The European Union’s satellite navigation system Galileo is expected to reach the one billion user mark worldwide, the European Commission announced.
The announcement marks a new milestone for the EU’s multibillion-euro rival system to the United States’ U.S. Global Positioning System (GPS).
The EU’s Internal Market Commissioner, Poland’s Elżbieta Bieńkowska, said in a statement that as of Tuesday, Galileo would provide “high-quality timing and navigation services to one billion smartphone users globally.”
The achievement is the result of a “truly European effort” to build the most “accurate navigation system in the world,” she added.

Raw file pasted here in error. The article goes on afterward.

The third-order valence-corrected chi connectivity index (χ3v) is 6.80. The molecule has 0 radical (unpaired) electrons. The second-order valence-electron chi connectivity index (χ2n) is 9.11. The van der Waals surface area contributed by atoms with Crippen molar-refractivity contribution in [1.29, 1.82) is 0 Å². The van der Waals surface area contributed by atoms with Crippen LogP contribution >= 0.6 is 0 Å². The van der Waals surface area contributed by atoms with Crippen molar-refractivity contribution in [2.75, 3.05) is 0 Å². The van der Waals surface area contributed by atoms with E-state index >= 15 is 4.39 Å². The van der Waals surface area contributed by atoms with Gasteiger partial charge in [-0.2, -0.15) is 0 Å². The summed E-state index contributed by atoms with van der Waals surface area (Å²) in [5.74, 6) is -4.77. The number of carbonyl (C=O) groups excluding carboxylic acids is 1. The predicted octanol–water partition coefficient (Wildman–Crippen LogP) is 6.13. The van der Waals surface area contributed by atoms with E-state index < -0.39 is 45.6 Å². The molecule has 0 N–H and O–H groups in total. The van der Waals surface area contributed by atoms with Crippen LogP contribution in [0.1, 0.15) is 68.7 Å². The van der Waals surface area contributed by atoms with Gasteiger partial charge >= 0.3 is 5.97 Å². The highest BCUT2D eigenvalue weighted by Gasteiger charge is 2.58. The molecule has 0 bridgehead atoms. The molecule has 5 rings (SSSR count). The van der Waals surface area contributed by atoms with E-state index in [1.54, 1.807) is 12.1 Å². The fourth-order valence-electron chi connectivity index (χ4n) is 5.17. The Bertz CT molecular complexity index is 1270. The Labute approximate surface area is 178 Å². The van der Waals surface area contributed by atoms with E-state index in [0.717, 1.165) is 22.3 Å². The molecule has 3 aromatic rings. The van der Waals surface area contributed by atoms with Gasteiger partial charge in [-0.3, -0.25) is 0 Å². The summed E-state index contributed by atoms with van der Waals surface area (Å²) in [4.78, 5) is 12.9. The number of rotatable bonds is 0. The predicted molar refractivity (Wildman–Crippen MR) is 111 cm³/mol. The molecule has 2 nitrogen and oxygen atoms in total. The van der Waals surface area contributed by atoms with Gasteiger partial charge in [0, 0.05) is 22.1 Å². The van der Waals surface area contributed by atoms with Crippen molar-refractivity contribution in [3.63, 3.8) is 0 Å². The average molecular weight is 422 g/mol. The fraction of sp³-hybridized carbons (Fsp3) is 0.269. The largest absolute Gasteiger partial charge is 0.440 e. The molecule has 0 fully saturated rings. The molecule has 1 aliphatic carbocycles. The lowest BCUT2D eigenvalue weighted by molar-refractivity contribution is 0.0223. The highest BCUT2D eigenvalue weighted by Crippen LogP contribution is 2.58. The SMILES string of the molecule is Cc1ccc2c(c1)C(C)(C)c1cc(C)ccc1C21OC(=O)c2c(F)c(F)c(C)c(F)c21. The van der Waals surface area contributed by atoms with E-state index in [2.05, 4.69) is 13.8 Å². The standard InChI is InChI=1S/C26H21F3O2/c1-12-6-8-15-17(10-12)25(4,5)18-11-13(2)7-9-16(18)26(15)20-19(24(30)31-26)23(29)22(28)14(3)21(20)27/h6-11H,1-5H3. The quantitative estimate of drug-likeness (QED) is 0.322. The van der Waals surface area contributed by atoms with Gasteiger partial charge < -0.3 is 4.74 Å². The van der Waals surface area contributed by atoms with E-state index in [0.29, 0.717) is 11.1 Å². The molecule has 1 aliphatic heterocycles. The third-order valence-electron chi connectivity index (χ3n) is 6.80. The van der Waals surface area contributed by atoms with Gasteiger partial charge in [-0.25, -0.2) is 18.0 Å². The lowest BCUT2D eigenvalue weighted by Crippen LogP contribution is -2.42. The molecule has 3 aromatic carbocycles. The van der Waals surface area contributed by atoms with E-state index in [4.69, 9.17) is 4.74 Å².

Launched in 2016, Galileo operates with 26 orbiting satellites, out of a total of 30 planned to be put in orbit. The system, working for now in complement with its American counterpart, is expected to become fully operational by 2020.
The system’s current location precision has gone from ten kilometres to less than two kilometres, and it aims to provide location services with a precision of one metre, as well as to deploy a new global Search and Rescue Service (SAR) capable of reducing rescue times at sea, the mountains or deserts, the statement says.
The one billion smartphone users milestone was calculated through the number of devices equipped with Galileo sold worldwide.
Several rail and aerial transportation are also capable of navigating via Galileo, and, additionally, all new car models approved for the European market are equipped with a Galileo-based emergency-location transmitter system.